Mania: What is your guilty movie?
Leonard Maltin: (no hesitation) Bela Lugosi Meets a Brooklyn Gorilla.
Mania: I wish I could say I’ve seen that.
Leonard Maltin: You should.
Mania: How often do you have to defend your criticisms? For example: “I can’t believe you gave Laserblast two and half stars”.
Leonard Maltin: I can’t answer that because I am a literal person. There are full days that go by without feeling defensive (pauses). No, it happens on a regular basis now that I have a comment section on my web site. It does happen on a regular basis. I wasn’t thinking about that. I was thinking about interactions. If you count the comments, all the time (laughs). Then I read some of the comments and I say nevermind (laughs). I especially like the comments attacking my reviews with people who admit they haven’t seen the movie yet (laughs).
Mania: Who was the one celebrity that made you Geek out because you were interviewing them?
Leonard Maltin: Katharine Hepburn. The first time I interviewed her (I was lucky enough to interview her four times) it was 1989-1990 she really hadn’t been doing interviews. She had just made a network TV movie and agreed to do a little bit of publicity for it. She said “yes” to the Today Show and ET [Entertainment Tonight]. I was fortunate enough to be the guy selected to interview her. I interviewed her in her home, the famous brownstone on the east side. It was one of the great days of my life. Undiminished by having to get to interview her again.
Mania: Do you read other critics reviews and when?
Leonard Maltin: After, after I see a movie. I’ll admit that occasionally I read that first bold faced paragraph in Variety. That’s as far as I’ll go. I don’t want to be affected by other critics’ thoughts before I see a movie. After I see a movie I just don’t want their opinions, I want their insights. I appreciate good writing and good thinking.
Mania: I’ve always wanted to know this about you: do you play movie trivia games with your family? If you do, are you on your own team?
Leonard Maltin: No and No. I’m actually not good at movie trivia. My mind doesn’t sort things the way you have to for various bar and pallor games. If you say to me: here is the film; what year did it come out? I can do that. If you say to me: here is the storyline; who is the leading lady, my mind suddenly gets jumbled. To give a boarder answer to that in my family dynamic, we talk about movies all the time. We are all sort of showbiz buffs so we are always talking and enjoying it and we’ll make references (laughs) that perhaps someone from down the street would never get.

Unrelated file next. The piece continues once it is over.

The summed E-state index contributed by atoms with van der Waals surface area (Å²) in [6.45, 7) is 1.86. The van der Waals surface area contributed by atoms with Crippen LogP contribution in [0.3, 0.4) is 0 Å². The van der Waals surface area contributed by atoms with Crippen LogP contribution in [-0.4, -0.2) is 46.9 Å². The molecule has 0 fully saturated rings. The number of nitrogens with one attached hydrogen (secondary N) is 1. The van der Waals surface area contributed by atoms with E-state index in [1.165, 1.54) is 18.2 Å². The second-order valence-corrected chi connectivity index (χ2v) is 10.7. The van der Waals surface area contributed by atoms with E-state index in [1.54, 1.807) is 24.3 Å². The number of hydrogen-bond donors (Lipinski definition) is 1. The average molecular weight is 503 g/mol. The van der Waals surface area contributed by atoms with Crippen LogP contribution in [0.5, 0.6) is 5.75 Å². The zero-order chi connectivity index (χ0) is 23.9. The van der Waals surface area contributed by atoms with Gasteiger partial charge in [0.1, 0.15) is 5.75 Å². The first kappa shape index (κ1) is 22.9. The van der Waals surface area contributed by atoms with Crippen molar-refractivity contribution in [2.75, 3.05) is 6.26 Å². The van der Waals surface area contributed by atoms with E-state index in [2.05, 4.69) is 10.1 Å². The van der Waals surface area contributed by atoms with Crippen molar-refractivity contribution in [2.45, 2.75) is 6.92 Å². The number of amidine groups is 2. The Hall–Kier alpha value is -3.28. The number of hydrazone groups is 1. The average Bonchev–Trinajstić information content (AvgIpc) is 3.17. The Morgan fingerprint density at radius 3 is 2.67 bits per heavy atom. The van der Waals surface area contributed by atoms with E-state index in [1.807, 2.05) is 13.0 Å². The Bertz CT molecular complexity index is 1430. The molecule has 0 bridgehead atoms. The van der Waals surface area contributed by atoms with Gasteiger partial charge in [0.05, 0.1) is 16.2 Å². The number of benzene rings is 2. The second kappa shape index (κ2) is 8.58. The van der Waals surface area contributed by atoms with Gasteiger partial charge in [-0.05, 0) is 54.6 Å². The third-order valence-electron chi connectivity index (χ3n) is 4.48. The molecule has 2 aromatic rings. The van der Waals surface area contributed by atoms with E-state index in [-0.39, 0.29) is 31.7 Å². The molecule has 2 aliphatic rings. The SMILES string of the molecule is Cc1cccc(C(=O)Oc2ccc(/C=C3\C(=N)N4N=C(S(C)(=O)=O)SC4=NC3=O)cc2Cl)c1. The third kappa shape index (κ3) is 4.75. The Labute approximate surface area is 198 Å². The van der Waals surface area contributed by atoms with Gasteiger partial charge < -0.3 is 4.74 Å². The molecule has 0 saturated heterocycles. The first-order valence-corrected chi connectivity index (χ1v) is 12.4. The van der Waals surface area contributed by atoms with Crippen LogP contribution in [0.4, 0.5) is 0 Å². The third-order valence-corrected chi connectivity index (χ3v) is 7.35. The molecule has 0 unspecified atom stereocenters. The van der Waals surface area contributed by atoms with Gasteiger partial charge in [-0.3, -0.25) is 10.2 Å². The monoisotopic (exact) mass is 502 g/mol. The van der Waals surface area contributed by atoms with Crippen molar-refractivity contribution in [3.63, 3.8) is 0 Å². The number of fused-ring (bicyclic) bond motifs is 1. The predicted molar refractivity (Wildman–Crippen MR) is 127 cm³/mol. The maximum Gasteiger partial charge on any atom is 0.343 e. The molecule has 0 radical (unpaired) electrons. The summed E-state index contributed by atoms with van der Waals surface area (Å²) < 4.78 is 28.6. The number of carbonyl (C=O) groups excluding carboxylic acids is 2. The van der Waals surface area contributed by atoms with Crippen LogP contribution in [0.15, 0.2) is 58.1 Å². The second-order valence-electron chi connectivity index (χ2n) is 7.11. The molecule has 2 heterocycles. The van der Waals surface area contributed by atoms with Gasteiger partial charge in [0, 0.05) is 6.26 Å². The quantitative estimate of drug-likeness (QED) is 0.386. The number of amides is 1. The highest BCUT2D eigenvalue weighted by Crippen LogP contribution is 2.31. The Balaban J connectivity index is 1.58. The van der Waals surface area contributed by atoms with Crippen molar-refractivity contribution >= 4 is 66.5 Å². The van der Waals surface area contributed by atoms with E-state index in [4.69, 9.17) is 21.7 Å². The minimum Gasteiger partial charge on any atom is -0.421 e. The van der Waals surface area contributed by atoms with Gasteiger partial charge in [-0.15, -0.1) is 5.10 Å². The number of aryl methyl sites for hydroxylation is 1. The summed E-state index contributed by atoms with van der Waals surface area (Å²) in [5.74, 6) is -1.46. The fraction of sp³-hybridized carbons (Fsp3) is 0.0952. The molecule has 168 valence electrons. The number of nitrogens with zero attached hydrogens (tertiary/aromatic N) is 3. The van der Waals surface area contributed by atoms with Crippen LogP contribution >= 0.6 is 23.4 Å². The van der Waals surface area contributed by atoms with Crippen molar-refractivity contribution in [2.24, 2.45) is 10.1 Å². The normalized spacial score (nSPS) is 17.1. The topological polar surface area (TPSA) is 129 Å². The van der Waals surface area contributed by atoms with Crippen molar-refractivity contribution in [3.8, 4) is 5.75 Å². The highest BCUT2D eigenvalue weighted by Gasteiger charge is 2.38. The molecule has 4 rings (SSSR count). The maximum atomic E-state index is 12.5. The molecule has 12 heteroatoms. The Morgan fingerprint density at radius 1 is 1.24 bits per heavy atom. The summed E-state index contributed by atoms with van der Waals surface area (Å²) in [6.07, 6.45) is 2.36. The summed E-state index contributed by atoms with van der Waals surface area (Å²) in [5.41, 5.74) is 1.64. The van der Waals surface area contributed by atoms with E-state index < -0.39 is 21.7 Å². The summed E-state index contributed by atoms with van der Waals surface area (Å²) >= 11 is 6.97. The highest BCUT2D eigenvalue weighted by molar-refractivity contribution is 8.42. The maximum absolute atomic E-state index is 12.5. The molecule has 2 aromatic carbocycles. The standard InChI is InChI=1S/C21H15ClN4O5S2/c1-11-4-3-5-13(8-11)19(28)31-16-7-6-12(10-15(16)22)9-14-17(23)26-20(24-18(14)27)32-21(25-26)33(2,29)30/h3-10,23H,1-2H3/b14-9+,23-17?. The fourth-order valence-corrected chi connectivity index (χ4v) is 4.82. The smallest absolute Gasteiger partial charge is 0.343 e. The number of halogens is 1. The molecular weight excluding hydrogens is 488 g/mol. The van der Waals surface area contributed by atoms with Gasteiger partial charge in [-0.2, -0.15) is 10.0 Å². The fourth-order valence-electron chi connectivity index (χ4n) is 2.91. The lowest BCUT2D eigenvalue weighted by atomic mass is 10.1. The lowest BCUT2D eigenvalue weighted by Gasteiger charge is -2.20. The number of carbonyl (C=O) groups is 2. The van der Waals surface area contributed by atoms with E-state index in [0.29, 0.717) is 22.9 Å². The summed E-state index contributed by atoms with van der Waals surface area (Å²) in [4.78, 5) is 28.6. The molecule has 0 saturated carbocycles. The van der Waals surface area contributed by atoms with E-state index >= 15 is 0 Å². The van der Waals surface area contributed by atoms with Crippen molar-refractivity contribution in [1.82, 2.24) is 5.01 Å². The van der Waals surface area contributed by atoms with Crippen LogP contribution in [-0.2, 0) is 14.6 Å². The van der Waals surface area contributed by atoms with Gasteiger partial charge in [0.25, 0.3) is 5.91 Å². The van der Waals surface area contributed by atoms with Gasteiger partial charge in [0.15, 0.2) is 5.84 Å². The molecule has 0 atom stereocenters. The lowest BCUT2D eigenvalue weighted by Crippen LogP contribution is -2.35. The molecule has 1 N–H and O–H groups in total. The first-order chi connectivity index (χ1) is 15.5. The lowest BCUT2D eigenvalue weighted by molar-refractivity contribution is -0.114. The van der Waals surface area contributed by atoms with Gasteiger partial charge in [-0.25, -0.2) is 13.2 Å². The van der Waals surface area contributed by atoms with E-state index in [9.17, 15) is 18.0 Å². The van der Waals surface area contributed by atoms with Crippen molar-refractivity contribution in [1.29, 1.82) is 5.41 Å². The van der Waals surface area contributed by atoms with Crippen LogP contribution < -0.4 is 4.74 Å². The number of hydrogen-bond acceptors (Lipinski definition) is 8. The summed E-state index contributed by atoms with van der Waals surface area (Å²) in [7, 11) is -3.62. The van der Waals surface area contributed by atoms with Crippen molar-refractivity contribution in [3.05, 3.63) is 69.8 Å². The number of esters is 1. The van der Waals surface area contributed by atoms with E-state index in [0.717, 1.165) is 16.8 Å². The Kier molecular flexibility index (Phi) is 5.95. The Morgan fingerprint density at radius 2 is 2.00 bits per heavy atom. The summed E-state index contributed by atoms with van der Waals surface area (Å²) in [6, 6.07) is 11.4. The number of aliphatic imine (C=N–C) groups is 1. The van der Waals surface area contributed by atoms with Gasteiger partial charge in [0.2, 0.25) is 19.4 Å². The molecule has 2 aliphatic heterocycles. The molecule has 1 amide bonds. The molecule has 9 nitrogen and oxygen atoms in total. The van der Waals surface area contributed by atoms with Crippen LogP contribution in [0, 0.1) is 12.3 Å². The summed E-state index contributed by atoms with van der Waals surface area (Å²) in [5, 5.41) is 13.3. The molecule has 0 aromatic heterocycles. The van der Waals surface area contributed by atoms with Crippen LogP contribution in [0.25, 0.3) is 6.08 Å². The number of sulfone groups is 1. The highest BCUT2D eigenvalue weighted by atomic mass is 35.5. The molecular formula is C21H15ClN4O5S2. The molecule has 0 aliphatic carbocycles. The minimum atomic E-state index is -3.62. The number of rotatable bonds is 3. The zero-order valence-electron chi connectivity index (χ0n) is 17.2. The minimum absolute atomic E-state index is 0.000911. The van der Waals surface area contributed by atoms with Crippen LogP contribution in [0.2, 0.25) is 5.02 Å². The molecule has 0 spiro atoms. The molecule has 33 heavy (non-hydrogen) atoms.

Mania: What are the next three movies you’ll see?
Leonard Maltin: Oh, well this is a dull answer because there is nothing old or off beat or anything obscure on this list. I’ll see Extremely Loud and Incredibly Close, then Sherlock Holmes: Game of Shadows, and then I’ll see Mission Impossible: Ghost Protocol. They have put the name Mission Impossible so small on the billboards and the ads, it’s like: why did you bother making a Mission Impossible movie if you don’t think that is a saleable commodity? Things like that, I don’t understand.
Mania: They didn’t even call it MI4.
Leonard Maltin: Which seems to send a message that they don’t think that is a valuable selling point.
Leonard Maltin: Then why did you make the movie?
Mania: How do you get through a really bad movie?
Leonard Maltin: Gritting my teeth. I almost never look at my watch, almost never, good or bad. I can remember two instances where I have. One was Pirates of the Caribbean 3 where, at some point in agony, I looked at my watch and said to my companion, “Is it over yet?” It was a rhetorical question, it wasn’t. And then this summer with Transformers: Dark of the Moon, I looked at my watch and saw that we were two hours in and knew there was still more to go. A very discoursing movie. There is nothing to do. I don’t leave.
Leonard Maltin’s new book: Leonard Maltin’s 2012 Movie Guide (on sale on Amazon) is out now for the Holidays. A perfect gift, if there ever was one, for the Movie Geek in your family. Check out his official site at Leonard Maltin’s Movie Crazy here. Just please make sure you have seen the movie first before you comment on his review.
Robert Trate writes two other weekly columns for Mania the DVD Shopping Bag and the Toy Maniac. Follow Robert on Twitter for his for Geek ramblings, Cosplay photos and film criticisms.